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Facebook slammed for once again censoring content from pro-America country music group’s song, “I Stand for the Flag”

Mark Zuckerberg and the Marxists he has running his social media company should just come out and say it: ‘If you’re pro-America, pro-President Donald Trump, conservative — or any combination of those things — you’re not welcome at Facebook.’

Because in essence, that’s what they’re already saying. 

And they said it again last week when a pro-America Country music band’s patriotic song, “I Stand for the Flag,” was censored from the platform.

As Fox News reported, the Wes Cook Band slammed the social media behemoth after Facebook Nazis prevented the Country group from using the platform’s paid tools to promote their song:

The Nashville-based group released a video for “I Stand for the Flag” on Facebook Monday morning. They planned to promote the video using the paid promotion tools that the social network provides. The request was initially approved and then rejected by Facebook, which cited the video’s “political content,” according to the band.

This new procedure was implemented by Facebook in response to Left-wing outcry over a handful of Russians used the platform during the 2016 presidential election to conduction information warfare operations on behalf of Moscow, and also after Facebook data on millions of users was harvested — legally — by Cambridge Analytica, a firm hired by the Trump campaign.

Because when Leftists like Barack Obama hijack user data to win elections, that’s okay. The media said so. 

By late Tuesday, Facebook had reversed its decision, but the fact that it censored the band in the first place after initially approving the group’s ad speaks volumes.

“We recently announced anyone running ads about political or other major national issues must include a ‘paid for’ label,” a Facebook spokesperson told Fox News. “After looking again, we determined that this ad doesn’t need that label. While this is a new policy, and while we won’t ever be perfect, we think knowing who is behind an ad is important, and we’ll continue to work on improving as we roll it out.”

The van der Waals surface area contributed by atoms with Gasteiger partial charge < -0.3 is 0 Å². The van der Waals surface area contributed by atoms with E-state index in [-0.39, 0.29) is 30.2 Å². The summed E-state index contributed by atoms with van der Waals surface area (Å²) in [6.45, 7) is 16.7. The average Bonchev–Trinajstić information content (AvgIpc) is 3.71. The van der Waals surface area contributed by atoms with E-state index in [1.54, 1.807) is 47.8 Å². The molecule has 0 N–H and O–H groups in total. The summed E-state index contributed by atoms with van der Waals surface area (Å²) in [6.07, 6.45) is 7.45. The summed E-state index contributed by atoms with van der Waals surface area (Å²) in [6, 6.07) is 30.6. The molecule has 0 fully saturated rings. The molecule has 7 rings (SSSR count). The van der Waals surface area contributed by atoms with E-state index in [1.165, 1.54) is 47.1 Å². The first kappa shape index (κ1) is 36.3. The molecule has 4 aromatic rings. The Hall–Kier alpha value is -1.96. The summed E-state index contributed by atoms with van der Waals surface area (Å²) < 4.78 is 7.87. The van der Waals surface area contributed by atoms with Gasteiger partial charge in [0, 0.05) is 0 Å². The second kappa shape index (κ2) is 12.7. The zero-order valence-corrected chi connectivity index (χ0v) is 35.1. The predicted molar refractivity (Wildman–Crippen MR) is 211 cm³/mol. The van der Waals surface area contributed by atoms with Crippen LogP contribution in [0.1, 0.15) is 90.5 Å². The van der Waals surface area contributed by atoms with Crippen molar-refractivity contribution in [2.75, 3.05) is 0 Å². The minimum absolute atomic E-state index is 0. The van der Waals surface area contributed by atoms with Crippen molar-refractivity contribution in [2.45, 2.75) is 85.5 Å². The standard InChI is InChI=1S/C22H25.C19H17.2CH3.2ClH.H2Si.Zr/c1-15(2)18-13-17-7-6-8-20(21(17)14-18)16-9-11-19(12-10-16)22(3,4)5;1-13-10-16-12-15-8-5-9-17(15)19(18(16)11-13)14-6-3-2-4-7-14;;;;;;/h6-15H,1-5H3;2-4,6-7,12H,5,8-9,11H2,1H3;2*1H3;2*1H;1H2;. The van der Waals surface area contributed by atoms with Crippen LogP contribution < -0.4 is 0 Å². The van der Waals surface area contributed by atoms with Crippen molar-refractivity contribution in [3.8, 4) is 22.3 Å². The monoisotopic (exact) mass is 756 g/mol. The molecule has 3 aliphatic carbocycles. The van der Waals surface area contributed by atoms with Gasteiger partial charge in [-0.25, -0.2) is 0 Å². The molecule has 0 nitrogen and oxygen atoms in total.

Facebook keeps censoring the same kind of content

For the record, The National Sentinel ran into a similar problem. We had to jump through all of Facebook’s hoops just to be able to market some stories. That included sending the social media company a photo and a verifiable address, then waiting for Facebook to mail us a special code that we then had to enter on a “Verification” page — even though TNS is a media outlet, not a political organization.

And of course, it’s a pro-America, pro-Constitution media outlet — just the sort of qualities Facebook has been censoring. (Related: Anti-conservative censorship spreads from campuses to GOOGLE and other oppressive tech giants.)

As for the band, frontman Wes Cook told Fox News that the song promotes a message of patriotism, not one of political division; one line says “you ain’t gotta pick a side, you can love your fellow man and still have pride.”

“Our song bleeds unity and love of country. It doesn’t see race, color, religion, or political affiliation,” he said, in a statement. “‘I Stand for the Flag’ means I am thankful for the freedoms and opportunities this country gives all citizens and shows how dependent we all are on each other for the success of our individual American Dream. I believe patriotism is not political.” 

Well, it didn’t use to be. Once upon a time patriotism was a sentiment that most Americans felt — pride, honor, duty, country — because regardless of our differences most everyone believed in the core principles of fairness, law and order, and peaceful disagreement and protests.

Those days are long gone, which helps explain why patriotism on this Fourth of July is at an all-time low.

Facebook’s policy of overly scrutinizing some media outlets (like this one and others that relish freedom, independence, and truth) is not helping. It’s only adding to the division.

Read more about Facebook’s censorship at

J.D. Heyes is also editor-in-chief of The National Sentinel.

Sources for this article include:

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